A huge corner office was once the universal sign for making it to the top of the corporate heap. But according to Alan Blume, author of Your Virtual Success, today more people measure their success by being office-less.
Yet, while the number of U.S. telecommuters ranges from between 2.8 million (those listing their home as the primary place of work, not including the self-employed) and 44.4 million (including anyone works at home at least once a year), Blume points out that over 50 million people have jobs that could be done remotely or have businesses which can be home-based.
“Even large companies are recognizing that having a virtual business means enormous financial savings, lower turnover, improved productivity and no costly overhead,” says Blume. So why aren’t more people working in their PJs?
Do You Have a “Pajama Job?”
You don’t need to assemble crafts or take surveys in order to work from home but you need to know if your job is suited to being done off-site. Workers who can access networks, files, or databases remotely are good telecommuting candidates. For instance, IT and computer systems analysts who design and maintain business networks can tackle their workload via virtual desktops and virtual private networks but they must have a speedy internet connection in place at home. Paralegals, medical transcriptionists, or insurance claims processors are all able to work remotely with reliable computer access. Many companies will also outsource sales and public relations efforts as those jobs require more time spent with clients than in the office.
Are You Prepared to Answer the Tough Questions?
Many would-be telecommuters think that once they can work in their bunny slippers they’ll be more productive than ever. The key is to convince the boss. Bruce A. Hurwitz, Ph.D., president and CEO of Hurwitz Staffing says there are three ways to ensure you’ll get permission to telecommute:
1. Establish yourself as a reliable and trusted employee. Linda Pophal, author of Managing Off-Site Staff says, “The biggest barrier to telecommuting is trust but, in reality, it’s no different than managing employees who work in branch offices or other remote locations - even internationally.”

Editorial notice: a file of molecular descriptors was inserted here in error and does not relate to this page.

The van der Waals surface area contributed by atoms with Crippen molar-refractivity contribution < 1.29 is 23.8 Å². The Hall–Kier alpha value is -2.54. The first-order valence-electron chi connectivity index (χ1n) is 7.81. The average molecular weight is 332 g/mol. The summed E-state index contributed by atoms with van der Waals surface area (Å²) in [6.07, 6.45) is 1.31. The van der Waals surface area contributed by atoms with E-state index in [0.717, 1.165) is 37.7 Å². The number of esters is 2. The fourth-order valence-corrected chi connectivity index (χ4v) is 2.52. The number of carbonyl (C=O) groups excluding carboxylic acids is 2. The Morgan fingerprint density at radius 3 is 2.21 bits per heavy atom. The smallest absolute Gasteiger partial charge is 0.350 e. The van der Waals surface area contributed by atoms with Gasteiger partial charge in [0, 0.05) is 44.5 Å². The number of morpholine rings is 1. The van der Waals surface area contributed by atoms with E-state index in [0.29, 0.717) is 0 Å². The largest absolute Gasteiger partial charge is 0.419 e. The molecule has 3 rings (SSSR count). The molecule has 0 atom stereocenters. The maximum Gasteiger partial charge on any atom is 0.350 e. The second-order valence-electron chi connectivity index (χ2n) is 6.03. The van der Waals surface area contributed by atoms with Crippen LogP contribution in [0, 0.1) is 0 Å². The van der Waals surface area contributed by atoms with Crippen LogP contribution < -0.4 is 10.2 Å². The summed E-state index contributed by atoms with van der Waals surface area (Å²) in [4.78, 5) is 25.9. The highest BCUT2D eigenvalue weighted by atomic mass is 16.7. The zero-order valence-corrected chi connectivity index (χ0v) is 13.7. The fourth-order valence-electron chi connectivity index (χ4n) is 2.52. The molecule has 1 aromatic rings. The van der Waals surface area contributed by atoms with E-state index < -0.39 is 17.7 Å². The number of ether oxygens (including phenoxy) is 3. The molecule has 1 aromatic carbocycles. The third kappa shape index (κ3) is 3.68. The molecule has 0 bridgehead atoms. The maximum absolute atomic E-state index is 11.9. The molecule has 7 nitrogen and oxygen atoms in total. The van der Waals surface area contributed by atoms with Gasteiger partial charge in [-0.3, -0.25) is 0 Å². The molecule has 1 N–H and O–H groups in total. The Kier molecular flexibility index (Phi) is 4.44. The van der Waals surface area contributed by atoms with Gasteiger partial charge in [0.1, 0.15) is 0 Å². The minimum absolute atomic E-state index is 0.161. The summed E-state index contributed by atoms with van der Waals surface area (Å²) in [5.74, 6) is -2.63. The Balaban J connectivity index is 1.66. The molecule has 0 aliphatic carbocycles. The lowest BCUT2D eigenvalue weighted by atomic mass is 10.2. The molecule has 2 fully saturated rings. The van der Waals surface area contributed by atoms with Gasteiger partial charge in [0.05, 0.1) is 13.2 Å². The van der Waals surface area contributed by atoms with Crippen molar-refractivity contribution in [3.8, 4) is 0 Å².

2. Show the company it will cost them nothing. Pophal agrees. The focus needs to be on deliverables or measurable results and on the business. Don’t talk about how it will benefit you.
3. Show the manager how they’ll get a full day’s work from you because commuting time becomes actual work time. Communicate, says Pophal. Supervisors expect employees working from home will be as accessible as they are in the office.
Hurwitz suggest keeping an accurate log of your productivity. “There is always the danger that other employees will complain. The log gives the employer the evidence to justify their decision.”
If you’re still stuck on how to make the right approach, Michelle Goodman, author of the Anti 9-to-5 Guide recommends downloading a telecommuting proposal template, such as the one available at http://www.workoptions.com/.
If at First You Don’t Succeed…
Goodman says don’t give up. “Ask what conditions would need to be met in order to work from home, and then work to meet them,” she recommends. You could also try to negotiate a short trial period or less frequent time off-site.
“Ask whether your boss would be open to revisiting the topic several months down the line,” suggests Goodman, and while you wait look around for evidence of that telecommuting benefits other companies in your industry. Still getting the "no way” vibe? Goodman says, “It may be time to start poking around for a new position.”